I think it’s safe to say that Mazda Raceway Laguna Seca (MRLS) is one of the most popular race tracks on Earth. It’s one of the few tracks to rival the European greats, and it’s been included in almost every racing game that has real-life track adaptations.
A few weeks ago, I had the opportunity to head to the Monterey Grand Prix held at MRLS. Previously I’d only ventered to the Californian central coast track as a spectator, so being accredited felt great.
I took my time to explore as many shooting locations around the circuit as I possibly could, and looking through my photos post-race, I found that I shot at every single corner.
I know many of you guys haven’t been to Laguna Seca, so I figured I could give you a little tour with my images, one corner at a time.The Start
I used to consider Turn 1 of MRLS part of the main straightaway when I drove the track in video games, because it’s just so wide.
Many drivers don’t even lift off the throttle through the turn, and as such, top speeds can exceed 150mph.
On race day, it can be spectacular place to watch from, especially with 40+cars on track, as is the case with the MX-5 Cup race. Side note: do watch an MX-5 Cup race if you ever get the chance – you will not regret it.
Turn 2, also known as the Andretti Hairpin, is where chaos often ensues. Because it’s a heavy braking zone, and because it’s a downhill turn, a lot of rubbing goes on here. While shooting the MX-5 race, I witnessed five cars get punted off track to the right – and that was just on the first lap!
As drivers are back on throttle after dropping down to double digits for Turn 2, they have to immediately jump back on their brakes for the next turn.
At Turn 3, many drivers seemed to go a little too wide, causing them to go fully off course.
Turn 4 however, seemed to have the least amount of drama. I wouldn’t say it’s an easy corner, but it’s just not as difficult as the corners following it. If you plan on visiting MRLS, you might find yourself camped up at Turn 4, as there are bleachers to the left side of the track.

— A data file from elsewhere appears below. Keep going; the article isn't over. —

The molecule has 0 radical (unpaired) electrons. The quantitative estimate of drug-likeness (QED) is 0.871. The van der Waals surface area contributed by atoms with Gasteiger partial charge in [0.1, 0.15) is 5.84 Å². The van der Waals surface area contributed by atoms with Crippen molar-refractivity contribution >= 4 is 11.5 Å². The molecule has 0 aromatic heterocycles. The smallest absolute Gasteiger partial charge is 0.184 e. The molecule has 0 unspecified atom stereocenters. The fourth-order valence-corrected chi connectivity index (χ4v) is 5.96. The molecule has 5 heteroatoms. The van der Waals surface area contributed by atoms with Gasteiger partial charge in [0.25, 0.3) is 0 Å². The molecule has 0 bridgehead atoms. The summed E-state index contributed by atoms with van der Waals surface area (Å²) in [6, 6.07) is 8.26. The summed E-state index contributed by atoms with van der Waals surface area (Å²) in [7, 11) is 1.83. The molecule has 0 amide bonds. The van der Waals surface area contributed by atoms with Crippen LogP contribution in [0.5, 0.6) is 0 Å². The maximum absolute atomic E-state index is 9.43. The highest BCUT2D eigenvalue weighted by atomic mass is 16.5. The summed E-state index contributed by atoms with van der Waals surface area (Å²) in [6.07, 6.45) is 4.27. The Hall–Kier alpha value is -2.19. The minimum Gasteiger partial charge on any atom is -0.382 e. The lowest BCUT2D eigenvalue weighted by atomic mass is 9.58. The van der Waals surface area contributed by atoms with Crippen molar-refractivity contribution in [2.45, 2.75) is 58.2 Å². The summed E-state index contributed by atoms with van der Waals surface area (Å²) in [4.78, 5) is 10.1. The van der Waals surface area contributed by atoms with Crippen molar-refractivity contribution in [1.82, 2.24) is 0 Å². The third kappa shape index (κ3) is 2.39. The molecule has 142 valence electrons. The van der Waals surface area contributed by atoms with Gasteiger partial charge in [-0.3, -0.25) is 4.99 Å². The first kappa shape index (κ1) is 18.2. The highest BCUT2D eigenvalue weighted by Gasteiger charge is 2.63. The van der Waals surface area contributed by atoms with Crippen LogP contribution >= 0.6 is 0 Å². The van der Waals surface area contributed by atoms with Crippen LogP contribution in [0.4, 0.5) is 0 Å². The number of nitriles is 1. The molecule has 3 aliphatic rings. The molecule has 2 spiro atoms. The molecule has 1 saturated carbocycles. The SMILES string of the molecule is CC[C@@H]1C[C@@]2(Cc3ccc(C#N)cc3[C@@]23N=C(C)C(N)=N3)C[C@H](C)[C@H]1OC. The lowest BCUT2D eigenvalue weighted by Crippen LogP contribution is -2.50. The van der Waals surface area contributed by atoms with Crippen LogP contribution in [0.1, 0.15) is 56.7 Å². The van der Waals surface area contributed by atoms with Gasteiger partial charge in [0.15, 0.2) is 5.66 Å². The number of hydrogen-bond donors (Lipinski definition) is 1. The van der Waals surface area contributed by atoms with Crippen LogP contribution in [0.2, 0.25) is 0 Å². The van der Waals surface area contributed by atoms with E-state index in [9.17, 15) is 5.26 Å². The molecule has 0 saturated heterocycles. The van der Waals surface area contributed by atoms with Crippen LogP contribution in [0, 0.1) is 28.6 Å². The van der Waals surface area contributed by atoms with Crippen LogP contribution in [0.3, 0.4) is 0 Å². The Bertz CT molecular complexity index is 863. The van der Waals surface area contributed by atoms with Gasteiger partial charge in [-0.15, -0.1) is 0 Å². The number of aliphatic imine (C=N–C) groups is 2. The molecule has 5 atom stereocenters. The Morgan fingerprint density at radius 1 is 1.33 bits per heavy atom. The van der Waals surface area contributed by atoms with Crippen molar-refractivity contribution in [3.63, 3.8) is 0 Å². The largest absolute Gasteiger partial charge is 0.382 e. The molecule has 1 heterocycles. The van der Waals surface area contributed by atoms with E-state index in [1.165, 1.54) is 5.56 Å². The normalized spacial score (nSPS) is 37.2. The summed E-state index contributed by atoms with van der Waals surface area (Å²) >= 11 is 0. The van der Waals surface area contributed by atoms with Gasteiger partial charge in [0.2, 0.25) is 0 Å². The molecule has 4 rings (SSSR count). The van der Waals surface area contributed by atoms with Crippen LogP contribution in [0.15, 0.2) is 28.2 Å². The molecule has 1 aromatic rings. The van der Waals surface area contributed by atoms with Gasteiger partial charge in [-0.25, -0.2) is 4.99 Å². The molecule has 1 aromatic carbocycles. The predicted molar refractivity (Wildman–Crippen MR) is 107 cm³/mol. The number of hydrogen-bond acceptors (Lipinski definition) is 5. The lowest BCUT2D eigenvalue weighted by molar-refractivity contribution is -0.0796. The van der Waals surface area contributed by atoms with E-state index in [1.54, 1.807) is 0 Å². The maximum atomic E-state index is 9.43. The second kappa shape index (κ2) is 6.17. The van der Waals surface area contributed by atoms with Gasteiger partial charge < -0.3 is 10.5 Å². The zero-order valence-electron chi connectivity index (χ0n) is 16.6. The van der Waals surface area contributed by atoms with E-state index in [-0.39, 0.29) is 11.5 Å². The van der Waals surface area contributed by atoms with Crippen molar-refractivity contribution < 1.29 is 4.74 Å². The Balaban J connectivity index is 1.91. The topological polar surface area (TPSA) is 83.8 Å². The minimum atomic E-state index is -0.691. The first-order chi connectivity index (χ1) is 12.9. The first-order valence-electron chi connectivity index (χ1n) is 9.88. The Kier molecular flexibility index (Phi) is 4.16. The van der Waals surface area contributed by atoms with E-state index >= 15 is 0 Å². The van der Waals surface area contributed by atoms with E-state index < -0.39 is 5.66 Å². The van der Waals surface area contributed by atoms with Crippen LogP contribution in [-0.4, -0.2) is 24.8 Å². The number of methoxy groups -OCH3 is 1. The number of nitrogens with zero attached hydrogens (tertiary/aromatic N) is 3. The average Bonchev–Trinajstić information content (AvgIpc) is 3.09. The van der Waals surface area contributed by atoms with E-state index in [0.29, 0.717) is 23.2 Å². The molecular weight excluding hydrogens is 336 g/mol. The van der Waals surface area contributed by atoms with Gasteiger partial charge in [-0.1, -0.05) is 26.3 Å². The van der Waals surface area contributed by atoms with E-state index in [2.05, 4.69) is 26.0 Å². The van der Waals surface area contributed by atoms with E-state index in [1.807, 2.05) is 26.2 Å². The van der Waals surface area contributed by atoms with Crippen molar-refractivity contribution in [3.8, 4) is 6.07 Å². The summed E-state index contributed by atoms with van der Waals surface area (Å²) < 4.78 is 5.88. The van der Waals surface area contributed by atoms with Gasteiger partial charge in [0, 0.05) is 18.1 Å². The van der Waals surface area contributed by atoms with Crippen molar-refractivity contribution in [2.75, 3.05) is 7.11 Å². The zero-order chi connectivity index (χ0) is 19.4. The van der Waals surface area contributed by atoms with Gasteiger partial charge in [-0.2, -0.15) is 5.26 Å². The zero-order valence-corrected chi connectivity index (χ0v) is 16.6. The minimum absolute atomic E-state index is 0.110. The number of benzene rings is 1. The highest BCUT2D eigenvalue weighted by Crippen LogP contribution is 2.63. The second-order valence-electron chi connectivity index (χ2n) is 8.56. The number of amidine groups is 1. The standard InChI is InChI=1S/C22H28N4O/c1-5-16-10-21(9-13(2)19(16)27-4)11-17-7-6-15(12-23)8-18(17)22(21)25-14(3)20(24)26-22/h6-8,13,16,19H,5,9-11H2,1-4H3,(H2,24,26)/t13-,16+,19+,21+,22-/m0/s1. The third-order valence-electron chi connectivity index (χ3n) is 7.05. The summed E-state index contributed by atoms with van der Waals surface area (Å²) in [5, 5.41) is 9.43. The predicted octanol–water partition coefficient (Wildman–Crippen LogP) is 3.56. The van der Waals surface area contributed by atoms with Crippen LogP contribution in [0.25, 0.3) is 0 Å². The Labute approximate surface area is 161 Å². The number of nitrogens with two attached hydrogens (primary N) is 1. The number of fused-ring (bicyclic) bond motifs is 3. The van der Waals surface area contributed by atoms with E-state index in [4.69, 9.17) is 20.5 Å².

Turn 5 is a great place to shoot. It’s slightly banked and access to it is amazing for media; you can also hide from the sun under a nice set of trees. I witnessed quite a few passes happen here as well. Like Turn 2, this corner is also a hard braking zone, so there were drivers that were overestimating and braking too early.
I’ve always hated Turn 6 when playing video games. The track dips down for a split second right at the apex, and I remember always going off because I would approach the corner too fast. This was a common spot where drivers oversteered a little, resulting in complete 180s, especially during practice and qualifying.
James Bond had no trouble going through the turn, though.
Turn 6 seems like a good spot for sunset; but I wouldn’t know for sure, because the GTD/PC race ended at 5:45pm and sunset was at 7:30pm. If only….Into The Corkscrew
Right after ascending into Turn 6, the drivers are faced with another uphill section.